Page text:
March 1st, 2005

Viva la Revolución!

Downtrodden people the world over will eventually rise up and rebel against their oppressors. It is in the nature of people to be free. The chains they are bound with will be shaken off, the loads they are burdened with will be thrown to the ground. The more you squeeze, the more people slip through your grasp.

History supports this – look at the humble beginnings of the United States: a group best described as “ragtag” grew weary of the demands placed on them by a distant and out-of-touch government, and after a long and bloody revolution they won their freedom and a chance to govern themselves.

Ralph Waldo Emerson said, “Every revolution was first a thought in one man’s mind.” A mixture of youth, energy, and belief are needed to set the wheels of revolution in motion.

High school students, I think, are a microcosm of a nation on the verge of revolution. There are different factions vying for power, with different groups coming into “power” at different times. The factions unite, however, in the face of a greater threat. There is an Arab proverb that states, “The enemy of my enemy is my friend.”

Abbie Hoffman said that “the first duty of a revolutionary is to get away with it,” and maybe that’s why high school students generally attempt small things in their struggle to overthrow those in power. While it’s true we sometimes hear about something big and drastic happening at a school, for every story you see on the news, a thousand rebellions have been quashed, nipped in the very smallest beginning buds of their existence.

The current battle at my high school is being fought on an electronic field. The repressive powers that be have mandated a specific background image be displayed on all computers regardless of race, creed, color, or location. The logo displayed serves as a reminder to all who view it that they cannot escape the all-seeing eye of what the tyrants in power call a “mascot.” Personal desires are ignored and all must conform. There are controls in place to ensure conformity, from disabling the ability to change the background to logging use of specific computers.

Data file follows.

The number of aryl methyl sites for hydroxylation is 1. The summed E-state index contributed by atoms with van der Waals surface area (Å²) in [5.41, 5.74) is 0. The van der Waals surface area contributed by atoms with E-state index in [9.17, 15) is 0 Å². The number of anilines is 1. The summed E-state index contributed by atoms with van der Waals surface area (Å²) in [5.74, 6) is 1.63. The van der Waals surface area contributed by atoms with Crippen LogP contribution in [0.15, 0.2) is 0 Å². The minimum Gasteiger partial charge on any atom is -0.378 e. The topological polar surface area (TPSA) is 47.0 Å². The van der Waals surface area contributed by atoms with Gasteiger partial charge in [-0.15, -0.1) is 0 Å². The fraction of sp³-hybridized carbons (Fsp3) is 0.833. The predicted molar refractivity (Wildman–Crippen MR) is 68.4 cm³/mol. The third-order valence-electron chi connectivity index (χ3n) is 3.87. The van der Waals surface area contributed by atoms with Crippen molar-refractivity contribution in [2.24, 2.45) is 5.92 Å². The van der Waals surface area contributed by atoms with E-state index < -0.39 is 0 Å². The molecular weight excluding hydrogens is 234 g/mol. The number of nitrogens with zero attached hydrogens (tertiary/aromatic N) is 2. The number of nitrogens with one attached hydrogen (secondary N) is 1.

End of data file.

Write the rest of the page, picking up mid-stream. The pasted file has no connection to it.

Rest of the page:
Still, the revolutionaries persist in their guerilla warfare. Tactics are varied and shifting, like water rushing against barriers, finding the weakest path and bringing cracks to light and enlarging them. Random pictures show up from time to time in different places throughout the building. Timing and placement would suggest that what started as an act of a single agitator has become a growing movement of dissidents.

In this particular struggle, I find myself on a different side than I might have been fifteen years ago. The fires of my youth have been spent on struggles of my own and I have learned that what George Bernard Shaw said ends up being true: “Revolutions have never lightened the burden of tyranny: they have only shifted it to another shoulder.” Now my energies are put towards maintaining the rule of law, ferreting out those who would subvert it. Conformity, in this instance, should reveal to the patient what the true struggles in life are.

Above all, I would like the current crop of revolutionaries to remember this quote by Huey P. Newton: “The first lesson a revolutionary must learn is that he is a doomed man. Unless he understands this, he does not grasp the essential meaning of his life.” While his death (or cancellation of his Internet or network privileges) might eventually serve some greater cause, he might never live to see the benefits of his actions.

Who knows, though, what echoes shall reverberate from his actions here today?

2 Comments on “Viva la Revolución!”

  1. Meags says:

    Ah, high school.

  2. HP says:

    High school and libraries. Nothing changes.

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